Mapping overthinking: Athletes who ‘choke’ under pressure activate areas of the brain involved in long-term thinking

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Credit: Shutterstock
Credit: Shutterstock

Are penalty shots a soccer player’s dream or nightmare? Penalties can go either way, which makes them exciting to watch, but also raises some questions about performance under pressure. And what might normally be considered a relatively straightforward shot can become a mammoth task when the hopes and fears of an entire nation rest on a player’s shoulders. 

The investigators point out that that while technical skills will influence the “quality of the penalty kick,” psychological factors also appear to have a clear influence on the outcome of a penalty kick. Many studies on the causes of missed penalties have convincingly shown that the kicker’s anxiety and the mental pressure under which they find themselves are the most common psychological factors that can adversely affect performance. This then manifests as what’s known as “choking” under pressure.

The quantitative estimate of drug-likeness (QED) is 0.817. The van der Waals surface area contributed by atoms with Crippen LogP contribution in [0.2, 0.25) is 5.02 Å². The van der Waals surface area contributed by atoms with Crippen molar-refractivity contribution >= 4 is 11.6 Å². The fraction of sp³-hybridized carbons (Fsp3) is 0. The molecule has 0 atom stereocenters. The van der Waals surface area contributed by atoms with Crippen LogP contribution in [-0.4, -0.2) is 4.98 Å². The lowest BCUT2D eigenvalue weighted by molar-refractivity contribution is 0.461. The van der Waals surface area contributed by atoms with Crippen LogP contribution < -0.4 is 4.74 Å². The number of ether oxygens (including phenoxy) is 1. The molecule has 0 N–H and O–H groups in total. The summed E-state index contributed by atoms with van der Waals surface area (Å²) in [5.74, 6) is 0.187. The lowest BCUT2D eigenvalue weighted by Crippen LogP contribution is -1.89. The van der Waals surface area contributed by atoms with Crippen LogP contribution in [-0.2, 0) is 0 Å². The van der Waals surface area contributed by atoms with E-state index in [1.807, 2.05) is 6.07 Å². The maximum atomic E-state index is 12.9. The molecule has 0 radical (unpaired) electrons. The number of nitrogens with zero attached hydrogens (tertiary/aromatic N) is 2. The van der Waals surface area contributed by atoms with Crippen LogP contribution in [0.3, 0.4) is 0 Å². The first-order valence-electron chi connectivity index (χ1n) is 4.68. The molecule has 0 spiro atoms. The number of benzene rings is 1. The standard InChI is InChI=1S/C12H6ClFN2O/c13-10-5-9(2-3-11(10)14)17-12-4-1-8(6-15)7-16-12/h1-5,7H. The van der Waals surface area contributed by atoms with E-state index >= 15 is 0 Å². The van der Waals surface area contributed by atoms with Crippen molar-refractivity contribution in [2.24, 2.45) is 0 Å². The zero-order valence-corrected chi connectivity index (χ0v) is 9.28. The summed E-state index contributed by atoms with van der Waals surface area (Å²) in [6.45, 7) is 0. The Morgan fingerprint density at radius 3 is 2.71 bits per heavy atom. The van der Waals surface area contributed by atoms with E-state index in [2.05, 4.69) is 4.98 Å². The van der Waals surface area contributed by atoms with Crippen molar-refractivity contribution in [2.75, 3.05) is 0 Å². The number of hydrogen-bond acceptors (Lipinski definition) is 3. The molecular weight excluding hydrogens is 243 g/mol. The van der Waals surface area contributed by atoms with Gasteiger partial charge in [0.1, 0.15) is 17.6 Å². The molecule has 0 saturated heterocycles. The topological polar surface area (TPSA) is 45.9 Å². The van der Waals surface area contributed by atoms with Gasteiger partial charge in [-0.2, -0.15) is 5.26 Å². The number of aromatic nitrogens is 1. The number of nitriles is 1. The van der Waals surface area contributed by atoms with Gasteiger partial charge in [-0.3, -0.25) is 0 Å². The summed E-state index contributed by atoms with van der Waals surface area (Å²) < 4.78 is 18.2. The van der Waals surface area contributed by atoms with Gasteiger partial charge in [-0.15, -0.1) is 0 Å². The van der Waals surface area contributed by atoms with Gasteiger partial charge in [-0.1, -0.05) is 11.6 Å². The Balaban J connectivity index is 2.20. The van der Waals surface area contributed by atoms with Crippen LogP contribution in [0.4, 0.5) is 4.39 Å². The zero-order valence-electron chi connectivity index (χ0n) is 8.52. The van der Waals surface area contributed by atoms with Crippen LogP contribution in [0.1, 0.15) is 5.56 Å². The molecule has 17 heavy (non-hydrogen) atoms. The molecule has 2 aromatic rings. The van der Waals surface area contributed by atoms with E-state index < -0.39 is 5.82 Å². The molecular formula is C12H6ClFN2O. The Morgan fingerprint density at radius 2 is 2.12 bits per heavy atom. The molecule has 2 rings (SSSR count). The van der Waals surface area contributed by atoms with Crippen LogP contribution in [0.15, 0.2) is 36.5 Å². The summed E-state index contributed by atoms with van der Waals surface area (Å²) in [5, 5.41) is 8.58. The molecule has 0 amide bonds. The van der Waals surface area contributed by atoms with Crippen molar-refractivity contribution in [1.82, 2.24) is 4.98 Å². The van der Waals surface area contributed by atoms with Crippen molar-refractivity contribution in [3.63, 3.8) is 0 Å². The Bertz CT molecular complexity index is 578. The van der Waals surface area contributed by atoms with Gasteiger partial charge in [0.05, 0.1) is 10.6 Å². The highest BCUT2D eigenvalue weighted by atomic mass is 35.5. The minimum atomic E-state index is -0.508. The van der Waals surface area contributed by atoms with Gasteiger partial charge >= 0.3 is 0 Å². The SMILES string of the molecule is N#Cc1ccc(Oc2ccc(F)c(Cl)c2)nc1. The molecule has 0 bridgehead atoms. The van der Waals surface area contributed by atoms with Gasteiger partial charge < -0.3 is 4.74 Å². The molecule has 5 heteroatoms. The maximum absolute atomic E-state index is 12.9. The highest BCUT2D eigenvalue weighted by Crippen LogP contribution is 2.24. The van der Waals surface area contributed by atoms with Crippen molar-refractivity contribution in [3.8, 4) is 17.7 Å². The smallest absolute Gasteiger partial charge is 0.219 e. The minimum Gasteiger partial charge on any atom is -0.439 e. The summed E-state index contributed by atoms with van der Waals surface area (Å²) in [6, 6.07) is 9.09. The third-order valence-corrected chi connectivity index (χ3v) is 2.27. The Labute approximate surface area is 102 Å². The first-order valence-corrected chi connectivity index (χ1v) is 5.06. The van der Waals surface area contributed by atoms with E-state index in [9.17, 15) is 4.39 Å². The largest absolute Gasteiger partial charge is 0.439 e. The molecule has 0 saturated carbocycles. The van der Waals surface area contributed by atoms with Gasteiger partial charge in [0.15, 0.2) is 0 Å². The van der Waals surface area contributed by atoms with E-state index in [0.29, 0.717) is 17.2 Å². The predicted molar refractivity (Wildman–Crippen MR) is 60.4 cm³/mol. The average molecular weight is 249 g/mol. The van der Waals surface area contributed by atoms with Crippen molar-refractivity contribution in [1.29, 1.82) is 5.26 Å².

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For players who tended to experience more anxiety and miss penalties, [a specific] area of the brain was more active—the prefrontal cortex (PFC). This brain region is involved in long-term thinking, suggesting that such players were thinking about the consequences of missing the shot, which impaired their performance.

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